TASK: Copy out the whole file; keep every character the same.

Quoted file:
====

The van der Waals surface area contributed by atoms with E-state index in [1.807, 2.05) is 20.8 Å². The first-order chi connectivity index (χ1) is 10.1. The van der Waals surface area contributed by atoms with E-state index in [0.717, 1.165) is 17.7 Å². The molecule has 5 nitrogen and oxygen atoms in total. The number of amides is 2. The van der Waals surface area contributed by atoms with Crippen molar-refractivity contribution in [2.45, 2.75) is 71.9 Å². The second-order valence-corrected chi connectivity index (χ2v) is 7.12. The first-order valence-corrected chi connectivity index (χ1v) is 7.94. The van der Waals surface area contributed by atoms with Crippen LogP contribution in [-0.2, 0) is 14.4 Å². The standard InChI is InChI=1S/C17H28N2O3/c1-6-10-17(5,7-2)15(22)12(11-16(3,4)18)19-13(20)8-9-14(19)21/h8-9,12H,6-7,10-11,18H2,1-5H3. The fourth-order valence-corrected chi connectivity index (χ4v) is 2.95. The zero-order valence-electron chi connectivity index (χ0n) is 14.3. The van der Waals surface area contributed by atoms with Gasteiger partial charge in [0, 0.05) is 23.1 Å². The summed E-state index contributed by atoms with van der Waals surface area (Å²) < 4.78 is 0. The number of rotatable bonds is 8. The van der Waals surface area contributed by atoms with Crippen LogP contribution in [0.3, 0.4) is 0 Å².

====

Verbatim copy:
The van der Waals surface area contributed by atoms with E-state index in [1.807, 2.05) is 20.8 Å². The first-order chi connectivity index (χ1) is 10.1. The van der Waals surface area contributed by atoms with E-state index in [0.717, 1.165) is 17.7 Å². The molecule has 5 nitrogen and oxygen atoms in total. The number of amides is 2. The van der Waals surface area contributed by atoms with Crippen molar-refractivity contribution in [2.45, 2.75) is 71.9 Å². The second-order valence-corrected chi connectivity index (χ2v) is 7.12. The first-order valence-corrected chi connectivity index (χ1v) is 7.94. The van der Waals surface area contributed by atoms with Crippen LogP contribution in [-0.2, 0) is 14.4 Å². The standard InChI is InChI=1S/C17H28N2O3/c1-6-10-17(5,7-2)15(22)12(11-16(3,4)18)19-13(20)8-9-14(19)21/h8-9,12H,6-7,10-11,18H2,1-5H3. The fourth-order valence-corrected chi connectivity index (χ4v) is 2.95. The zero-order valence-electron chi connectivity index (χ0n) is 14.3. The van der Waals surface area contributed by atoms with Gasteiger partial charge in [0, 0.05) is 23.1 Å². The summed E-state index contributed by atoms with van der Waals surface area (Å²) < 4.78 is 0. The number of rotatable bonds is 8. The van der Waals surface area contributed by atoms with Crippen LogP contribution in [0.3, 0.4) is 0 Å².